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Documents on Molecular Evolution

Profiles-Allan Wilson

Allan Wilson (1934-1991) was a pioneer in the use of molecular approaches to understand evolutionary change and reconstruct phylogenies. He was one of the most controversial figures in post-war biology, whose work attracted a great deal of attention both from within, and outside, the academic world. Wilson first gained prominence in 1967 when he and Vincent Sarich used immunological techniques to argue that humans and apes diverged from a common ancestor only around five million years ago. Most contemporary anthropologists, who favored a date of around 25 million years, dismissed his work as absurd. The controversy that ensued widened the fissure that was already developing between molecular and organismal biologists. His next major achievement came in the mid-1970s, when he and Mary-Claire King determined, using electrophoresis, that humans and chimpanzees were only 1 percent distinct at the level of proteins. Wilson remains best known, however, for his work in the mid- and late-1980s with Rebecca Cann and Mark Stoneking on the so-called "Mitchocondrial Eve" hypothesis. Based on their studies of restriction site variation in human mitchocondria, they argued that all living humans descended from a common ancestor that lived in Africa some 200,000 years ago.

Wilson's success can at least partially be attributed to his willingness to adopt new molecular techniques at the earliest stages of their development. For instance, he was one of the first scientists to apply DNA sequencing and PCR to the study of evolution. Throughout the course of his career, Wilson trained more than 200 graduate students and post-docs in molecular evolutionary biology. Indeed, his laboratory was a virtual obligatory passage point for anyone wishing to do empirical work in the field of molecular evolution in the 1970s and 1980s.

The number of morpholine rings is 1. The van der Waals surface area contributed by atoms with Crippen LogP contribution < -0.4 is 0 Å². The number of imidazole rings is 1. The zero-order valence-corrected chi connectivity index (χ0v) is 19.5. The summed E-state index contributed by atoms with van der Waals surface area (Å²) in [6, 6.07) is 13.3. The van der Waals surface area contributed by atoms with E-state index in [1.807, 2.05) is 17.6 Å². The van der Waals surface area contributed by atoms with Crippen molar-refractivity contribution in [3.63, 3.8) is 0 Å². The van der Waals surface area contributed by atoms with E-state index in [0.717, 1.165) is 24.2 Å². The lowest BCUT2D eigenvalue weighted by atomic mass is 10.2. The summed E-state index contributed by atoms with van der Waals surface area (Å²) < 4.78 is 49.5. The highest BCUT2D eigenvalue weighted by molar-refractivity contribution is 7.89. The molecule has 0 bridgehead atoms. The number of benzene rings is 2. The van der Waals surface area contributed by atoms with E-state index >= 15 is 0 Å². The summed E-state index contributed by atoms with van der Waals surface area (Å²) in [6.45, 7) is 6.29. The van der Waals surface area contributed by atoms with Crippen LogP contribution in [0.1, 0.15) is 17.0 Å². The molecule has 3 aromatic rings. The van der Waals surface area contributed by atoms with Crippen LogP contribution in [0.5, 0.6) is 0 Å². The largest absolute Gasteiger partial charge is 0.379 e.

One unifying aspect of all of Wilson's work was the importance he placed on the molecular clock. He came to be seen as one of the most prominent defenders of the notion that at least some evolutionary change at the molecular level is due to mutations that occur at a steady rate, unaffected by selective pressures. By comparing DNA and proteins from various species, he argued, one could approximate the amount of time that has past since they diverged.

Born in 1934 in New Zealand, Wilson received his Ph.D. from UC-Berkeley in 1961 under the direction of Arthur Pardee. After doing post-doctoral work, he returned to Berkeley as a professor, where he remained until his untimely death in July 1991 while undergoing treatment for leukemia. He was a Fellow of the Royal Society, and a recipient of a MacArthur "genius" grant.

Selected Bibliography:

  • A.C.Wilson and N.O.Kaplan (1963) Enzymes and nucleic acids in systematics. Proceedings of the XVI International Congress of Zoology Vol.4, pp.125-127.
  • A.C.Wilson and N.O.Kaplan (1964) Enzyme structure and its relation to taxonomy. In: C.A.Leone (editor) Taxonomic Biochemistry and Serology Ronald Press, New York.
  • A.C.Wilson and V.M.Sarich (1969) A molecular time scale for human evolution. PNAS Vol.63 (No.4), pp.1088-1093
  • A.C.Wilson, L.R.Maxson and V.M.Sarich (1974) Two types of molecular evolution: Evidence from studies of interspecific hybridization. PNAS Vol.71, pp.2843-2847
  • V.M.Sarich and A.C.Wilson (1967) Immunological time scale for hominid evolution. Science Vol.158, pp.1200-1203.
  • V.M.Sarich and A.C.Wilson (1967) Rates of albumin evolution in primates. PNAS Vol.58 (No.1), pp.142-148.
  • D.G.Wallace, L.R.Maxson and A.C.Wilson (1971) Albumin evolution in frogs: A test of the evolutionary clock hypothesis. PNAS Vol.68, pp.3127-3129.
  • V.M.Sarich and A.C.Wilson (1973) Generation time and genomic evolution in primates. Science Vol 179, pp.1144-1147.
  • A.C.Wilson, V.M.Sarich and L.R.Maxson (1974) The importance of gene rearrangement in evolution: evidence from studies on rates of chromosomal, protein, and anatomical evolution. PNAS Vol.71, pp.3028-3030